TrueCar.com, the online vehicle shopping service, has stopped offering vehicle prices from dealers and promises of big discounts.
Instead, TrueCar shoppers now request price quotes from local dealers after they visit the TrueCar Web site.
The switch, along with other changes made last week, are a sea change for TrueCar, which had staked out a niche in online vehicle shopping by pitching big discounts.
Now TrueCar resembles its online shopping competitors such as Cars.com and Edmunds.com in the way it connects shoppers to dealers.
The changes come at a difficult time for TrueCar. It is losing dealerships and just agreed to pay $50 million a year for three years to be Yahoo.com's exclusive auto shopping partner.
Pressure for change came from two powerful sources.
Dealers, such as Richard Cvijanovich, a TrueCar client in Phoenix, said the emphasis on discounts eroded transaction prices and profits. TrueCar dealers with lowball prices "really skew the market for the rest of us who are trying to make a profit on the front and back ends and be fair with our clients," he said.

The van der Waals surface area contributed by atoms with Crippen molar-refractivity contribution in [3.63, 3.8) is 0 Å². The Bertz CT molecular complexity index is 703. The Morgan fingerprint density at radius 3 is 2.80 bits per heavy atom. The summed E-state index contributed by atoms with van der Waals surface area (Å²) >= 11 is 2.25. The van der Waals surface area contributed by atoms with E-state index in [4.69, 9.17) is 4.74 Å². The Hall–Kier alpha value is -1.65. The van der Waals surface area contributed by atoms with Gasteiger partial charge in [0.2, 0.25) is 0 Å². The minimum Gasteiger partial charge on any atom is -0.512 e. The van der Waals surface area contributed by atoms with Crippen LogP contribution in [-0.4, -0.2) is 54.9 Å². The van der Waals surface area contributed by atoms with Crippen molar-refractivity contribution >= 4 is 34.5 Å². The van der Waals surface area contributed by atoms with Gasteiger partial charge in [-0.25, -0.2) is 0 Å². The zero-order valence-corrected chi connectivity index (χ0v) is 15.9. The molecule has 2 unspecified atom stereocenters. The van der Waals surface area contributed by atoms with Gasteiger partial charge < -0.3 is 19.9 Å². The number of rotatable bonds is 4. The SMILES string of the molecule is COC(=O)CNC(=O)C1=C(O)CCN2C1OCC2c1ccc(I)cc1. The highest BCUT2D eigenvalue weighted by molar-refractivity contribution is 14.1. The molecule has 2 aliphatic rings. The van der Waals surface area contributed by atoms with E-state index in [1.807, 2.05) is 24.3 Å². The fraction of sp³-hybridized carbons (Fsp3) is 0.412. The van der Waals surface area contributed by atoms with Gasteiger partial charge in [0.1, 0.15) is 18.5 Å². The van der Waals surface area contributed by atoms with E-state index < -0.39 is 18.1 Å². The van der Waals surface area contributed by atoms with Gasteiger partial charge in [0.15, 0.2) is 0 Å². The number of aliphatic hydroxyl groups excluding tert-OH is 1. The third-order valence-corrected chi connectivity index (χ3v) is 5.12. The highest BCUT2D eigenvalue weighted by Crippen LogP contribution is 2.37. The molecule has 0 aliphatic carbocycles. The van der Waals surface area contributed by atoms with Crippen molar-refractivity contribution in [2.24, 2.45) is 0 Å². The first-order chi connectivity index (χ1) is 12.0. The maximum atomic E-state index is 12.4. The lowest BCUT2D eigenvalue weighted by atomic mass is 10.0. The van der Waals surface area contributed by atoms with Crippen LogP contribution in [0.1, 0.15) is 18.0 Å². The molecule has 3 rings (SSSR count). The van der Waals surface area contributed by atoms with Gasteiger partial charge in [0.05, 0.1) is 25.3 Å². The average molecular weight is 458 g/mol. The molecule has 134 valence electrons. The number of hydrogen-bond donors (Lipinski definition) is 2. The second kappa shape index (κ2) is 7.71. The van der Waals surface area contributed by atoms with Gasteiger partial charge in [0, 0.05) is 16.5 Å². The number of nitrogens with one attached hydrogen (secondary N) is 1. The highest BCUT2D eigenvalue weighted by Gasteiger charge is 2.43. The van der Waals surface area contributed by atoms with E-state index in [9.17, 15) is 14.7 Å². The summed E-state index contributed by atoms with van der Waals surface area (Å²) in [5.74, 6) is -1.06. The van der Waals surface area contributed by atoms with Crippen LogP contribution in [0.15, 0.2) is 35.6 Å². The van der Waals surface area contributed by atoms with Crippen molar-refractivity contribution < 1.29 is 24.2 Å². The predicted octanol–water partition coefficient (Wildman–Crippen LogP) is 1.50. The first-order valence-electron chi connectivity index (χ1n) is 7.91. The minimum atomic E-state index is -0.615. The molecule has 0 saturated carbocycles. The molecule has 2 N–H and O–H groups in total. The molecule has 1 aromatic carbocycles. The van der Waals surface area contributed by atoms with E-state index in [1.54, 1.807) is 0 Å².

And regulators in many states said TrueCar's methods violated various laws designed to protect the interests of dealers and consumers. In many states, that will affect not only the way TrueCar presents pricing information to shoppers, but also the way it charges its dealer clients.
"By removing dealer-provided pricing altogether, TrueCar is providing market information, not a dealer's specific pricing, and is not advertising on behalf of the dealer," TrueCar said in a statement to Automotive News.
"TrueCar is in no way involved in arranging or negotiating a sale or procuring a vehicle, addressing potential brokering concerns in many states as well."
As part of the changes last week, the company eliminated its "Best Local Price" feature. On its Web site, TrueCar had promoted the lowest price for a car offered by a TrueCar dealer in the shopper's market as the "Best Local Price."
Now the TrueCar site refers to a "Target Price," a phrase that significantly downplays the promise of a low price for shoppers. TrueCar says the Target Price is an estimate of what consumers can expect to pay for the vehicle they're researching.
With the changes, TrueCar said its service is "all clear" and legal in 36 states. The company said it has taken "necessary steps" to be compliant in the 14 other states in which it does business, and awaits regulatory approval of its changes. TrueCar does not operate in Alaska.
TrueCar said last week that it is also planning a reworked Web site that will still emphasize savings for consumers. The company provided no details but said the reworked site will be "fully compliant from a regulatory perspective."